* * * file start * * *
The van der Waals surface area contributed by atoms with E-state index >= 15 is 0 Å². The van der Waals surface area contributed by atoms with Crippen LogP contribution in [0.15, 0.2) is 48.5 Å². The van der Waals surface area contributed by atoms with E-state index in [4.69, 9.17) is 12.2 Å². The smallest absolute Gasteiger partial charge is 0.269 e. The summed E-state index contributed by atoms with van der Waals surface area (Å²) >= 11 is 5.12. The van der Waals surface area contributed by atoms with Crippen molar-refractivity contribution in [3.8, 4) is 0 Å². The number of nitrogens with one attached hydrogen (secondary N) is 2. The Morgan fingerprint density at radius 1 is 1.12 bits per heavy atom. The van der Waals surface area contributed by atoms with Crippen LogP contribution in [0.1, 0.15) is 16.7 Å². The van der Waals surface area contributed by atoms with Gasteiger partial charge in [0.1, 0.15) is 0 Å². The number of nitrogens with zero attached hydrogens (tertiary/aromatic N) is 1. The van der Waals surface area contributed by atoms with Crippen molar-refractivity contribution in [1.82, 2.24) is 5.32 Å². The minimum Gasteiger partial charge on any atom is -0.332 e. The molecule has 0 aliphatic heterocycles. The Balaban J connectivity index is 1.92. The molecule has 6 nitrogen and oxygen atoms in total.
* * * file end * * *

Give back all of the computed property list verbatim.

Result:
The van der Waals surface area contributed by atoms with E-state index >= 15 is 0 Å². The van der Waals surface area contributed by atoms with Crippen LogP contribution in [0.15, 0.2) is 48.5 Å². The van der Waals surface area contributed by atoms with E-state index in [4.69, 9.17) is 12.2 Å². The smallest absolute Gasteiger partial charge is 0.269 e. The summed E-state index contributed by atoms with van der Waals surface area (Å²) >= 11 is 5.12. The van der Waals surface area contributed by atoms with Crippen molar-refractivity contribution in [3.8, 4) is 0 Å². The number of nitrogens with one attached hydrogen (secondary N) is 2. The Morgan fingerprint density at radius 1 is 1.12 bits per heavy atom. The van der Waals surface area contributed by atoms with Crippen LogP contribution in [0.1, 0.15) is 16.7 Å². The van der Waals surface area contributed by atoms with Gasteiger partial charge in [0.1, 0.15) is 0 Å². The number of nitrogens with zero attached hydrogens (tertiary/aromatic N) is 1. The van der Waals surface area contributed by atoms with Crippen molar-refractivity contribution in [1.82, 2.24) is 5.32 Å². The minimum Gasteiger partial charge on any atom is -0.332 e. The molecule has 0 aliphatic heterocycles. The Balaban J connectivity index is 1.92. The molecule has 6 nitrogen and oxygen atoms in total.